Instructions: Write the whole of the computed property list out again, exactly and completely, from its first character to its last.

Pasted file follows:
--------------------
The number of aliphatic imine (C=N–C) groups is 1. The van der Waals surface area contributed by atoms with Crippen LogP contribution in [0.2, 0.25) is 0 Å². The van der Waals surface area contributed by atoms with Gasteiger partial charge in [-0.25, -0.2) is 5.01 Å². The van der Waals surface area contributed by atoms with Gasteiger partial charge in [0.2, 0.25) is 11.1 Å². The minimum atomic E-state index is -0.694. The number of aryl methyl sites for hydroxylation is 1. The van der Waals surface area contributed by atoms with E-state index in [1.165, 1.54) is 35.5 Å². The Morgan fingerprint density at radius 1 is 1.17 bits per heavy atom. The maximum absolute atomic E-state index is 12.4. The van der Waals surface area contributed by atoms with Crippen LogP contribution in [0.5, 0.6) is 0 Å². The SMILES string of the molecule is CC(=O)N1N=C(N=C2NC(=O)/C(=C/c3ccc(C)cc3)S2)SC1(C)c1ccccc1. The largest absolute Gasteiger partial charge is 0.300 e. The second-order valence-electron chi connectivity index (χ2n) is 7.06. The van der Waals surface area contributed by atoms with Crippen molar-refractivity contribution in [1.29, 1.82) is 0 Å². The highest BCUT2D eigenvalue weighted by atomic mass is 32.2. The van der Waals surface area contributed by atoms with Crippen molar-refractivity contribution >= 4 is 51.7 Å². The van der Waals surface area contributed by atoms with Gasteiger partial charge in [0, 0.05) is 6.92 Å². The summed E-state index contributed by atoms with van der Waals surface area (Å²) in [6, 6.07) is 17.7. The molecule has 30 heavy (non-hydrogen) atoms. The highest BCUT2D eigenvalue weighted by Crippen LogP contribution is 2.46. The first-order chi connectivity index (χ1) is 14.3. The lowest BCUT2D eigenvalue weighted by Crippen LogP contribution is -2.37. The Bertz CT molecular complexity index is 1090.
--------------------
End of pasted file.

The number of aliphatic imine (C=N–C) groups is 1. The van der Waals surface area contributed by atoms with Crippen LogP contribution in [0.2, 0.25) is 0 Å². The van der Waals surface area contributed by atoms with Gasteiger partial charge in [-0.25, -0.2) is 5.01 Å². The van der Waals surface area contributed by atoms with Gasteiger partial charge in [0.2, 0.25) is 11.1 Å². The minimum atomic E-state index is -0.694. The number of aryl methyl sites for hydroxylation is 1. The van der Waals surface area contributed by atoms with E-state index in [1.165, 1.54) is 35.5 Å². The Morgan fingerprint density at radius 1 is 1.17 bits per heavy atom. The maximum absolute atomic E-state index is 12.4. The van der Waals surface area contributed by atoms with Crippen LogP contribution in [0.5, 0.6) is 0 Å². The SMILES string of the molecule is CC(=O)N1N=C(N=C2NC(=O)/C(=C/c3ccc(C)cc3)S2)SC1(C)c1ccccc1. The largest absolute Gasteiger partial charge is 0.300 e. The second-order valence-electron chi connectivity index (χ2n) is 7.06. The van der Waals surface area contributed by atoms with Crippen molar-refractivity contribution in [1.29, 1.82) is 0 Å². The highest BCUT2D eigenvalue weighted by atomic mass is 32.2. The van der Waals surface area contributed by atoms with Crippen molar-refractivity contribution >= 4 is 51.7 Å². The van der Waals surface area contributed by atoms with Gasteiger partial charge in [0, 0.05) is 6.92 Å². The summed E-state index contributed by atoms with van der Waals surface area (Å²) in [6, 6.07) is 17.7. The molecule has 30 heavy (non-hydrogen) atoms. The highest BCUT2D eigenvalue weighted by Crippen LogP contribution is 2.46. The first-order chi connectivity index (χ1) is 14.3. The lowest BCUT2D eigenvalue weighted by Crippen LogP contribution is -2.37. The Bertz CT molecular complexity index is 1090.